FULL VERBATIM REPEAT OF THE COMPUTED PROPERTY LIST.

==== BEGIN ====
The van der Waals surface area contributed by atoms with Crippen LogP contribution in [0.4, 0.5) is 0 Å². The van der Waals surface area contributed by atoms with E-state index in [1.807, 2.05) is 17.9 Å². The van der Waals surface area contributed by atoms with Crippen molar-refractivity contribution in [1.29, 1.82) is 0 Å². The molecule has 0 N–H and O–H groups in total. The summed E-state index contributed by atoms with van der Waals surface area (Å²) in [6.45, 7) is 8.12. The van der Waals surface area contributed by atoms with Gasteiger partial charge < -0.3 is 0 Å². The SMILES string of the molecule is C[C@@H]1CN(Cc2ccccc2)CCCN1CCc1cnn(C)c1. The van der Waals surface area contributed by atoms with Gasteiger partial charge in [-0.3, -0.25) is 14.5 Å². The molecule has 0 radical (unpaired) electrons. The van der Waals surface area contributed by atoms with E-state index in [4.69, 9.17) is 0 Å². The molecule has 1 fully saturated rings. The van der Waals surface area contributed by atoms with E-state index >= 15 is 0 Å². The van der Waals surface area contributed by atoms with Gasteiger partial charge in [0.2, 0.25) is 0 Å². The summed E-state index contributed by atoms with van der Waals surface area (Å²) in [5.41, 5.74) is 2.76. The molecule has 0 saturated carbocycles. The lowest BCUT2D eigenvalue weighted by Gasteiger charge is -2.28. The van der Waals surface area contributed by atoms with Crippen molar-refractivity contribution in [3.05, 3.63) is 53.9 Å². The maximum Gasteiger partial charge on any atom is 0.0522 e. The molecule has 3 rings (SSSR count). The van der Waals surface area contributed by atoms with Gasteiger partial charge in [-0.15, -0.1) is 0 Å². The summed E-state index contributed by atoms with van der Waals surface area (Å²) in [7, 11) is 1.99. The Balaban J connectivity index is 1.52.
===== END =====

The van der Waals surface area contributed by atoms with Crippen LogP contribution in [0.4, 0.5) is 0 Å². The van der Waals surface area contributed by atoms with E-state index in [1.807, 2.05) is 17.9 Å². The van der Waals surface area contributed by atoms with Crippen molar-refractivity contribution in [1.29, 1.82) is 0 Å². The molecule has 0 N–H and O–H groups in total. The summed E-state index contributed by atoms with van der Waals surface area (Å²) in [6.45, 7) is 8.12. The van der Waals surface area contributed by atoms with Gasteiger partial charge < -0.3 is 0 Å². The SMILES string of the molecule is C[C@@H]1CN(Cc2ccccc2)CCCN1CCc1cnn(C)c1. The van der Waals surface area contributed by atoms with Gasteiger partial charge in [-0.3, -0.25) is 14.5 Å². The molecule has 0 radical (unpaired) electrons. The van der Waals surface area contributed by atoms with E-state index in [4.69, 9.17) is 0 Å². The molecule has 1 fully saturated rings. The van der Waals surface area contributed by atoms with E-state index >= 15 is 0 Å². The van der Waals surface area contributed by atoms with Gasteiger partial charge in [0.2, 0.25) is 0 Å². The summed E-state index contributed by atoms with van der Waals surface area (Å²) in [5.41, 5.74) is 2.76. The molecule has 0 saturated carbocycles. The lowest BCUT2D eigenvalue weighted by Gasteiger charge is -2.28. The van der Waals surface area contributed by atoms with Crippen molar-refractivity contribution in [3.05, 3.63) is 53.9 Å². The maximum Gasteiger partial charge on any atom is 0.0522 e. The molecule has 3 rings (SSSR count). The van der Waals surface area contributed by atoms with Gasteiger partial charge in [-0.15, -0.1) is 0 Å². The summed E-state index contributed by atoms with van der Waals surface area (Å²) in [7, 11) is 1.99. The Balaban J connectivity index is 1.52.